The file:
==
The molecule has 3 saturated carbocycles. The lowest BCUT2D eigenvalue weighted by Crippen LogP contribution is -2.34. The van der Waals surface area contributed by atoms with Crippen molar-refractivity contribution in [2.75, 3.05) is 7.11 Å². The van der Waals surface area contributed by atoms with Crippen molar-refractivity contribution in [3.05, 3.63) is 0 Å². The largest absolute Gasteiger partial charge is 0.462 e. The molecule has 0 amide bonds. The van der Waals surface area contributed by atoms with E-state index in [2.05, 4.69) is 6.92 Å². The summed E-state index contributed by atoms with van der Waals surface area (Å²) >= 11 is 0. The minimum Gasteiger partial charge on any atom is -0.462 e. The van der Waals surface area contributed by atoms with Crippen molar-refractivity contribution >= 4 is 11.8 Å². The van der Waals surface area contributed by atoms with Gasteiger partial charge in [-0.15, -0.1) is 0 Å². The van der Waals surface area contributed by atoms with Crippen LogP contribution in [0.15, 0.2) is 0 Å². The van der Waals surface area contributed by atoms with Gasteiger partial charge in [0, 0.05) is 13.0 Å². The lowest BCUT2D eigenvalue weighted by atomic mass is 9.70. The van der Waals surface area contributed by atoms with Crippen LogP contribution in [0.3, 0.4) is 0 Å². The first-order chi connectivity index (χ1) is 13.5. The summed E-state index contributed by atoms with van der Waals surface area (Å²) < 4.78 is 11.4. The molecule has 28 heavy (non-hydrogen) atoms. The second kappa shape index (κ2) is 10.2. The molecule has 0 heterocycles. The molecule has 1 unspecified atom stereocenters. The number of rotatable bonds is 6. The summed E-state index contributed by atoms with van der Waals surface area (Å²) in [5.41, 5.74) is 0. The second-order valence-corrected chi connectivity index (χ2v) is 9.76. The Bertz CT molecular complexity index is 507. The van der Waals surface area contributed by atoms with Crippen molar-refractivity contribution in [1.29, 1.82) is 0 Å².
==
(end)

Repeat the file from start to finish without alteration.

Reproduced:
The molecule has 3 saturated carbocycles. The lowest BCUT2D eigenvalue weighted by Crippen LogP contribution is -2.34. The van der Waals surface area contributed by atoms with Crippen molar-refractivity contribution in [2.75, 3.05) is 7.11 Å². The van der Waals surface area contributed by atoms with Crippen molar-refractivity contribution in [3.05, 3.63) is 0 Å². The largest absolute Gasteiger partial charge is 0.462 e. The molecule has 0 amide bonds. The van der Waals surface area contributed by atoms with E-state index in [2.05, 4.69) is 6.92 Å². The summed E-state index contributed by atoms with van der Waals surface area (Å²) >= 11 is 0. The minimum Gasteiger partial charge on any atom is -0.462 e. The van der Waals surface area contributed by atoms with Crippen molar-refractivity contribution >= 4 is 11.8 Å². The van der Waals surface area contributed by atoms with Gasteiger partial charge in [-0.15, -0.1) is 0 Å². The van der Waals surface area contributed by atoms with Crippen LogP contribution in [0.15, 0.2) is 0 Å². The van der Waals surface area contributed by atoms with Gasteiger partial charge in [0, 0.05) is 13.0 Å². The lowest BCUT2D eigenvalue weighted by atomic mass is 9.70. The van der Waals surface area contributed by atoms with Crippen LogP contribution in [0.3, 0.4) is 0 Å². The first-order chi connectivity index (χ1) is 13.5. The summed E-state index contributed by atoms with van der Waals surface area (Å²) < 4.78 is 11.4. The molecule has 28 heavy (non-hydrogen) atoms. The second kappa shape index (κ2) is 10.2. The molecule has 0 heterocycles. The molecule has 1 unspecified atom stereocenters. The number of rotatable bonds is 6. The summed E-state index contributed by atoms with van der Waals surface area (Å²) in [5.41, 5.74) is 0. The second-order valence-corrected chi connectivity index (χ2v) is 9.76. The Bertz CT molecular complexity index is 507. The van der Waals surface area contributed by atoms with Crippen molar-refractivity contribution in [1.29, 1.82) is 0 Å².